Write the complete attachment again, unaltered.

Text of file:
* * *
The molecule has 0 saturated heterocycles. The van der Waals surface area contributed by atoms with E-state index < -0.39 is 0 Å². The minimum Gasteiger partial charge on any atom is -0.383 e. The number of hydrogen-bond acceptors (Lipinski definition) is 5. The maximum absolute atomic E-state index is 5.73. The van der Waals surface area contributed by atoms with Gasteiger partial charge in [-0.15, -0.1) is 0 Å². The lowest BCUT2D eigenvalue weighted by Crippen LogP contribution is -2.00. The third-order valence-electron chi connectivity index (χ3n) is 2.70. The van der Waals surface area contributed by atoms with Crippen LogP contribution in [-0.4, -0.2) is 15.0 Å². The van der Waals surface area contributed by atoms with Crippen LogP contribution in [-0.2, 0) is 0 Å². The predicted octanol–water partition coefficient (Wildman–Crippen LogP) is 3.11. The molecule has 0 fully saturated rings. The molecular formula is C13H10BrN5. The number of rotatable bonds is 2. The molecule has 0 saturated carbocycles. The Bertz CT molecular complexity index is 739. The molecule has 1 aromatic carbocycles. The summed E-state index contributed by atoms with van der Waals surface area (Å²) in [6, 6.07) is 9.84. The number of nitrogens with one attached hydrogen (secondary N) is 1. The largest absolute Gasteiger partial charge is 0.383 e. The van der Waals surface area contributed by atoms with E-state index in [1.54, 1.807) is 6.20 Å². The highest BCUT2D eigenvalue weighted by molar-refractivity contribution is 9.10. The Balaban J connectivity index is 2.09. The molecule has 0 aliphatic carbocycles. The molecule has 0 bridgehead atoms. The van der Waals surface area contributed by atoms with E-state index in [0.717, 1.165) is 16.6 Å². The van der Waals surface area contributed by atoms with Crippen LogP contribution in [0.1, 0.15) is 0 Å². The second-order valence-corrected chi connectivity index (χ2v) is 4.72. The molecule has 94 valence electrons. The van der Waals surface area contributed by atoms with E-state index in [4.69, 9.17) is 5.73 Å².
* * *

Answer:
The molecule has 0 saturated heterocycles. The van der Waals surface area contributed by atoms with E-state index < -0.39 is 0 Å². The minimum Gasteiger partial charge on any atom is -0.383 e. The number of hydrogen-bond acceptors (Lipinski definition) is 5. The maximum absolute atomic E-state index is 5.73. The van der Waals surface area contributed by atoms with Gasteiger partial charge in [-0.15, -0.1) is 0 Å². The lowest BCUT2D eigenvalue weighted by Crippen LogP contribution is -2.00. The third-order valence-electron chi connectivity index (χ3n) is 2.70. The van der Waals surface area contributed by atoms with Crippen LogP contribution in [-0.4, -0.2) is 15.0 Å². The van der Waals surface area contributed by atoms with Crippen LogP contribution in [-0.2, 0) is 0 Å². The predicted octanol–water partition coefficient (Wildman–Crippen LogP) is 3.11. The molecule has 0 fully saturated rings. The molecular formula is C13H10BrN5. The number of rotatable bonds is 2. The molecule has 0 saturated carbocycles. The Bertz CT molecular complexity index is 739. The molecule has 1 aromatic carbocycles. The summed E-state index contributed by atoms with van der Waals surface area (Å²) in [6, 6.07) is 9.84. The number of nitrogens with one attached hydrogen (secondary N) is 1. The largest absolute Gasteiger partial charge is 0.383 e. The van der Waals surface area contributed by atoms with E-state index in [1.54, 1.807) is 6.20 Å². The highest BCUT2D eigenvalue weighted by molar-refractivity contribution is 9.10. The Balaban J connectivity index is 2.09. The molecule has 0 aliphatic carbocycles. The molecule has 0 bridgehead atoms. The van der Waals surface area contributed by atoms with E-state index in [0.717, 1.165) is 16.6 Å². The van der Waals surface area contributed by atoms with Crippen LogP contribution in [0.1, 0.15) is 0 Å². The second-order valence-corrected chi connectivity index (χ2v) is 4.72. The molecule has 94 valence electrons. The van der Waals surface area contributed by atoms with E-state index in [4.69, 9.17) is 5.73 Å².